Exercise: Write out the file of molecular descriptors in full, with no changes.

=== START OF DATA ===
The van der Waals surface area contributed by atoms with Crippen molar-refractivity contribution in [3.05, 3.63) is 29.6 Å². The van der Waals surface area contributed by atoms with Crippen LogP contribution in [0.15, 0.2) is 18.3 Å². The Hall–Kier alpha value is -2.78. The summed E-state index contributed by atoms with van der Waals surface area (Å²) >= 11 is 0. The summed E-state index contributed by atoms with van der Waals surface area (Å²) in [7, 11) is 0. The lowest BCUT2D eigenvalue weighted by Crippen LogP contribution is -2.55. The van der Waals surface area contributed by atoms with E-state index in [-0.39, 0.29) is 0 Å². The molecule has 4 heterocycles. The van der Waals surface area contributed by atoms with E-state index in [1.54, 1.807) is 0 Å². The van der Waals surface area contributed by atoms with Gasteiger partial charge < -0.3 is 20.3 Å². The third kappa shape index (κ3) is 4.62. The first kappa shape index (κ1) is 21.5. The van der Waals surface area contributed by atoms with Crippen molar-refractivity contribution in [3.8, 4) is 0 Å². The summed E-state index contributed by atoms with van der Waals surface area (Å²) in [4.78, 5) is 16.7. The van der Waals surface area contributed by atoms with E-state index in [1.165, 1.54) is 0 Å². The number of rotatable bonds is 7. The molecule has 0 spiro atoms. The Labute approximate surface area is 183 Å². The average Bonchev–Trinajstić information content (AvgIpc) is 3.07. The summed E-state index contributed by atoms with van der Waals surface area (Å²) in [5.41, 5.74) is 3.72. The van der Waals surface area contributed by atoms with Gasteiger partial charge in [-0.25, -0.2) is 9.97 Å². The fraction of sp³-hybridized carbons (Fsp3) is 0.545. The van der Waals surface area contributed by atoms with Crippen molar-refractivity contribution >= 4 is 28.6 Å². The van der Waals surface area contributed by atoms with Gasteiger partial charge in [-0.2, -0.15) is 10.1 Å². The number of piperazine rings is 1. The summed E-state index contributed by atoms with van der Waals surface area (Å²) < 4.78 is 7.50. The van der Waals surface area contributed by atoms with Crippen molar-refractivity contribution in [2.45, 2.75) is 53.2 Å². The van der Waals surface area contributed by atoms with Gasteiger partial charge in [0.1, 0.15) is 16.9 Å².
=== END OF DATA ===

The van der Waals surface area contributed by atoms with Crippen molar-refractivity contribution in [3.05, 3.63) is 29.6 Å². The van der Waals surface area contributed by atoms with Crippen LogP contribution in [0.15, 0.2) is 18.3 Å². The Hall–Kier alpha value is -2.78. The summed E-state index contributed by atoms with van der Waals surface area (Å²) >= 11 is 0. The summed E-state index contributed by atoms with van der Waals surface area (Å²) in [7, 11) is 0. The lowest BCUT2D eigenvalue weighted by Crippen LogP contribution is -2.55. The van der Waals surface area contributed by atoms with E-state index in [-0.39, 0.29) is 0 Å². The molecule has 4 heterocycles. The van der Waals surface area contributed by atoms with E-state index in [1.54, 1.807) is 0 Å². The van der Waals surface area contributed by atoms with Gasteiger partial charge < -0.3 is 20.3 Å². The third kappa shape index (κ3) is 4.62. The first kappa shape index (κ1) is 21.5. The van der Waals surface area contributed by atoms with Crippen molar-refractivity contribution in [3.8, 4) is 0 Å². The summed E-state index contributed by atoms with van der Waals surface area (Å²) in [4.78, 5) is 16.7. The van der Waals surface area contributed by atoms with E-state index in [1.165, 1.54) is 0 Å². The number of rotatable bonds is 7. The molecule has 0 spiro atoms. The Labute approximate surface area is 183 Å². The average Bonchev–Trinajstić information content (AvgIpc) is 3.07. The summed E-state index contributed by atoms with van der Waals surface area (Å²) in [5.41, 5.74) is 3.72. The van der Waals surface area contributed by atoms with Gasteiger partial charge in [-0.25, -0.2) is 9.97 Å². The fraction of sp³-hybridized carbons (Fsp3) is 0.545. The van der Waals surface area contributed by atoms with Crippen molar-refractivity contribution >= 4 is 28.6 Å². The van der Waals surface area contributed by atoms with Gasteiger partial charge in [-0.2, -0.15) is 10.1 Å². The number of piperazine rings is 1. The summed E-state index contributed by atoms with van der Waals surface area (Å²) < 4.78 is 7.50. The van der Waals surface area contributed by atoms with Crippen molar-refractivity contribution in [2.45, 2.75) is 53.2 Å². The van der Waals surface area contributed by atoms with Gasteiger partial charge in [0.1, 0.15) is 16.9 Å².